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Is Wearing Sunscreen Important?

Most, if not all of us are guilty of exposing ourselves under the sun whether wearing sunscreen or without.

Majority of people think that it’s not important to wear sunscreen because some people claim that they still get sunburnt while wearing sunscreen.

I used to be one of those people until I saw what happened to the skin of someone that I personally know. She has fair skin and she takes good care of her face. Unfortunately, she neglected her arms.

We met recently and I noticed that her arms have dark spots or pigmentation. She asked me if I know why her arms have those. (Picture below is just for illustration purpose only)

When I asked if she’s wearing sunscreen, she said she doesn’t. She further told me that she used to wear long sleeves but now she wears short sleeves and exposes her arms under the sun while she is driving.

Seeing her arms look similar to the picture on the right made me take wearing sunscreen is not only important but essential in every day life. Sunscreen is not only to be worn when I go for swimming in the pool, in the morning and afternoon but whenever I go outside the house. In addition, wearing sunscreen is not only limited to be put on the face but all over the exposed skin which includes neck, hands and legs if one is wearing shorts or a dress.

Let’s have a look why exposure to the sun causes pigmentation either on the face or skin.

When our skin is exposed to the sun, the cells in the skin produce melanin. Melanin resulted in darkening of the skin and hence dark spots or also know as pigmentation.

The more we exposed ourselves to the sun, the more the skin cells stimulate the production of melanin and the darker the skin becomes.

So, can we stop our skin cells to produce melanin?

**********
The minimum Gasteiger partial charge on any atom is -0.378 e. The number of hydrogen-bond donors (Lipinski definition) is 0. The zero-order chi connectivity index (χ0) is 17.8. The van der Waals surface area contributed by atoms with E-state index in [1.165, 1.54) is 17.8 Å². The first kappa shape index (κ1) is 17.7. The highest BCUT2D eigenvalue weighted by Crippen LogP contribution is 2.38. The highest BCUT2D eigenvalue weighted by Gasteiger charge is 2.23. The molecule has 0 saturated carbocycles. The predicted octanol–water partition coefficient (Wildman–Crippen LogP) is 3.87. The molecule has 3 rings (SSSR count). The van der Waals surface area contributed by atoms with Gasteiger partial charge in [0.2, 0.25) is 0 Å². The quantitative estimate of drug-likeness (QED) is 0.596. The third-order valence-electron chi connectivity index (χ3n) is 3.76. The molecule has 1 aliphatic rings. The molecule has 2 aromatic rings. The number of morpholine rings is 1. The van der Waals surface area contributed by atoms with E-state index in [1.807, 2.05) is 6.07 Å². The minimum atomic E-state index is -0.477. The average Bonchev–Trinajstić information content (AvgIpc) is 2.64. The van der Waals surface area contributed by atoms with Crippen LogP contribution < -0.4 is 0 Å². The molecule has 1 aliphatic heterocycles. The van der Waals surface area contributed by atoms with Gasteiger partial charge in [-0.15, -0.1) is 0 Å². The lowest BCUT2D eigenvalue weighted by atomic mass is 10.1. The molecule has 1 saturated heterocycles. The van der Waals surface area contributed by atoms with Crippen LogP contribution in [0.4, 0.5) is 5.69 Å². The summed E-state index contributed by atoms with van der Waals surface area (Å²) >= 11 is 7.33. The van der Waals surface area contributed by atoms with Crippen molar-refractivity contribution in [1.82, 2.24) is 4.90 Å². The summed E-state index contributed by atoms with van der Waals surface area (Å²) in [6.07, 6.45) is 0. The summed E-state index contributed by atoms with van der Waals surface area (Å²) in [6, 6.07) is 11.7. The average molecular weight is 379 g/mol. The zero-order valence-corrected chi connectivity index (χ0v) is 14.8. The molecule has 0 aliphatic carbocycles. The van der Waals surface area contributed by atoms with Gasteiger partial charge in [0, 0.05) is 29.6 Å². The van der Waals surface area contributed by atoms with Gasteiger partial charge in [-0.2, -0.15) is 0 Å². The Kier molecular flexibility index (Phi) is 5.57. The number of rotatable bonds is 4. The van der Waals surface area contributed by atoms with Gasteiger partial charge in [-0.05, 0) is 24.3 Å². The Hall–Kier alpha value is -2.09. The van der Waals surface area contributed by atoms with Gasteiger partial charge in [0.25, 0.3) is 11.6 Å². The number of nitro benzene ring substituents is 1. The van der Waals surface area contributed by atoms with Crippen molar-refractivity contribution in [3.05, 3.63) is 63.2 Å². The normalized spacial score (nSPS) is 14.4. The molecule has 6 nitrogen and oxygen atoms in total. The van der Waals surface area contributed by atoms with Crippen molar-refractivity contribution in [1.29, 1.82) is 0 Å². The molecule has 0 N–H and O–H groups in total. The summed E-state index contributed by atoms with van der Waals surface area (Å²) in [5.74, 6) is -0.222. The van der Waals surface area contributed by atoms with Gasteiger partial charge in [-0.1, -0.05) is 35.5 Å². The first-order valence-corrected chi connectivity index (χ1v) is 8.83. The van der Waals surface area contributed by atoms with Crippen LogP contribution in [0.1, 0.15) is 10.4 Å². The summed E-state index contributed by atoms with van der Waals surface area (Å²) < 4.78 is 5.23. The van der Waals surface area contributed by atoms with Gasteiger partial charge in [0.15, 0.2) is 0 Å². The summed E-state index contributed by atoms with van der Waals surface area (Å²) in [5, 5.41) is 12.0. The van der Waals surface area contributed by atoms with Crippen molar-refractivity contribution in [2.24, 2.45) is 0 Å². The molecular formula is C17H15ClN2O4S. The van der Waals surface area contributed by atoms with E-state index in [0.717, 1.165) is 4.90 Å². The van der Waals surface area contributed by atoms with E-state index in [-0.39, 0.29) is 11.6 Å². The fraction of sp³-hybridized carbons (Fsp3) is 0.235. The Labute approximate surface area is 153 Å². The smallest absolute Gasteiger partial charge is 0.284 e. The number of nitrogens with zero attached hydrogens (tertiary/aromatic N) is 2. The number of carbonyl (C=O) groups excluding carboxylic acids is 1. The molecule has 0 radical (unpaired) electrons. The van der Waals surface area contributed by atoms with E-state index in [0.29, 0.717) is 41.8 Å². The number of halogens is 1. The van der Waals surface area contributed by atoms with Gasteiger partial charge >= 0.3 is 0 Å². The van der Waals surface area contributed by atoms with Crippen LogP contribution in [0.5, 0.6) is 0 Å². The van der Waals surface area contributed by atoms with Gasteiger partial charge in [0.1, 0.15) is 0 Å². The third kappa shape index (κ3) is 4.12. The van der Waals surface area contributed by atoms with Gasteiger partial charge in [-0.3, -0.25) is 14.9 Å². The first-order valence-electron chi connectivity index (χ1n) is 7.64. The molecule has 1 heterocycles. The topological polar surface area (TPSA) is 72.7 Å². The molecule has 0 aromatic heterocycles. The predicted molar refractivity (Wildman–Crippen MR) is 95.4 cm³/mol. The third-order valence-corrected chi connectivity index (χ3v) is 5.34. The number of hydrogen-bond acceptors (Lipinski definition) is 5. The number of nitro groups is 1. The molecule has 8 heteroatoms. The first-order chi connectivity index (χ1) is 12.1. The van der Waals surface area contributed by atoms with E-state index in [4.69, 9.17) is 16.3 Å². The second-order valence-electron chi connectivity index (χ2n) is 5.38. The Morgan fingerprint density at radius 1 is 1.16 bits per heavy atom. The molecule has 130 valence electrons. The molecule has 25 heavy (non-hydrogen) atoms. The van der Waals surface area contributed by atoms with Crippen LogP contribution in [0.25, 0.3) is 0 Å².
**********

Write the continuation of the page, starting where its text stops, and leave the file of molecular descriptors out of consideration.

Unfortunately the answer is no. The moment you go outside the house, being in the car, walking towards a shop, etc you are inadvertently exposing yourself to the sun. Unless in the extreme case, you prefer to be in a dark room with no windows.

Having said that, can we reduce pigmentation or at least the appearance of pigmentation?

I would say yes.

No 1. If you already have pigmentation on your skin, you can eventually get rid of it. In my personal experience, I’ve had small dark spots on my face lighten up because I consistently use a mud mask on my face at least once a week.

No 2. Wear a sunscreen of at least SPF 15 daily AND avoid sun exposure is crucial in preventing pigmentation. This is what I do now. If I wear short sleeves, I will put on sunscreen on both arms and I will also wear my long sleeves sweeter (when I’m driving) to protect my arms from direct sunlight.

No 3. If you have to be under the sun for more than 30 minutes, wear sunscreen with higher SPF and reapply it on your skin according to the instruction. The one that I’m currently using is SPF 35 and I will need to reapply after 80 minutes of swimming.

When I’m teaching in the morning or afternoon, I make a habit to finish my class in 75 minutes. I got out of the pool, take my shower and reapply the sunscreen.

Now let’s address the claims made by some people who said that they still get sun burnt from wearing sunscreen.

There are a number of reasons why these people experience sunburnt despite wearing sunscreen.

Below are the summary from Huffpost healthy living.

  1. Expired sunscreen. Does it matter? Hell Yes!!! The active ingredients in the sunscreen are only good to protect your skin as long as they aren’t expired.